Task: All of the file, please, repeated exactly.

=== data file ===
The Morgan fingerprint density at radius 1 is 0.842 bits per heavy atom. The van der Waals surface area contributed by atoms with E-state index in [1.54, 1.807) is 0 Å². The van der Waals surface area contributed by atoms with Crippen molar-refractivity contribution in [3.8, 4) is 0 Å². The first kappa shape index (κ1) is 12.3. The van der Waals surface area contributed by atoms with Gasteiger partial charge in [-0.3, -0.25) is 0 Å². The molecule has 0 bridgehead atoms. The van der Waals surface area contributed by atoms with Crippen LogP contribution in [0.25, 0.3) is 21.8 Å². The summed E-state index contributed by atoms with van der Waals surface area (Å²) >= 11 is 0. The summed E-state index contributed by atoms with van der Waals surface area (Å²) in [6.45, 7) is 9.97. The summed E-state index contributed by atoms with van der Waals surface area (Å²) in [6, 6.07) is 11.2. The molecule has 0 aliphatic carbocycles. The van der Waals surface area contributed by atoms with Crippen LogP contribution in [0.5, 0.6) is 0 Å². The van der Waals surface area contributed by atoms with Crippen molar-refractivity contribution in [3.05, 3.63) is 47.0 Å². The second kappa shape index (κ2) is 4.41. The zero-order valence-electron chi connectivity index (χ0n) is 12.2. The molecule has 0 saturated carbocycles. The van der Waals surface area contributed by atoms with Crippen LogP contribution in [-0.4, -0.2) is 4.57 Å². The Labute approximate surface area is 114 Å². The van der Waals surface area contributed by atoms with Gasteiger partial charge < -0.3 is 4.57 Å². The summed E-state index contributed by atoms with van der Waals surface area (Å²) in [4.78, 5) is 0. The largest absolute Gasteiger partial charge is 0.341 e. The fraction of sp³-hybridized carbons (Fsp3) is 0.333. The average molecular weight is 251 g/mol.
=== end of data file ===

The Morgan fingerprint density at radius 1 is 0.842 bits per heavy atom. The van der Waals surface area contributed by atoms with E-state index in [1.54, 1.807) is 0 Å². The van der Waals surface area contributed by atoms with Crippen molar-refractivity contribution in [3.8, 4) is 0 Å². The first kappa shape index (κ1) is 12.3. The van der Waals surface area contributed by atoms with Gasteiger partial charge in [-0.3, -0.25) is 0 Å². The molecule has 0 bridgehead atoms. The van der Waals surface area contributed by atoms with Crippen LogP contribution in [0.25, 0.3) is 21.8 Å². The summed E-state index contributed by atoms with van der Waals surface area (Å²) >= 11 is 0. The summed E-state index contributed by atoms with van der Waals surface area (Å²) in [6.45, 7) is 9.97. The summed E-state index contributed by atoms with van der Waals surface area (Å²) in [6, 6.07) is 11.2. The molecule has 0 aliphatic carbocycles. The van der Waals surface area contributed by atoms with Crippen LogP contribution in [0.5, 0.6) is 0 Å². The van der Waals surface area contributed by atoms with Crippen molar-refractivity contribution in [3.05, 3.63) is 47.0 Å². The second kappa shape index (κ2) is 4.41. The zero-order valence-electron chi connectivity index (χ0n) is 12.2. The molecule has 0 saturated carbocycles. The van der Waals surface area contributed by atoms with Crippen LogP contribution in [-0.4, -0.2) is 4.57 Å². The Labute approximate surface area is 114 Å². The van der Waals surface area contributed by atoms with Gasteiger partial charge < -0.3 is 4.57 Å². The summed E-state index contributed by atoms with van der Waals surface area (Å²) in [4.78, 5) is 0. The largest absolute Gasteiger partial charge is 0.341 e. The fraction of sp³-hybridized carbons (Fsp3) is 0.333. The average molecular weight is 251 g/mol.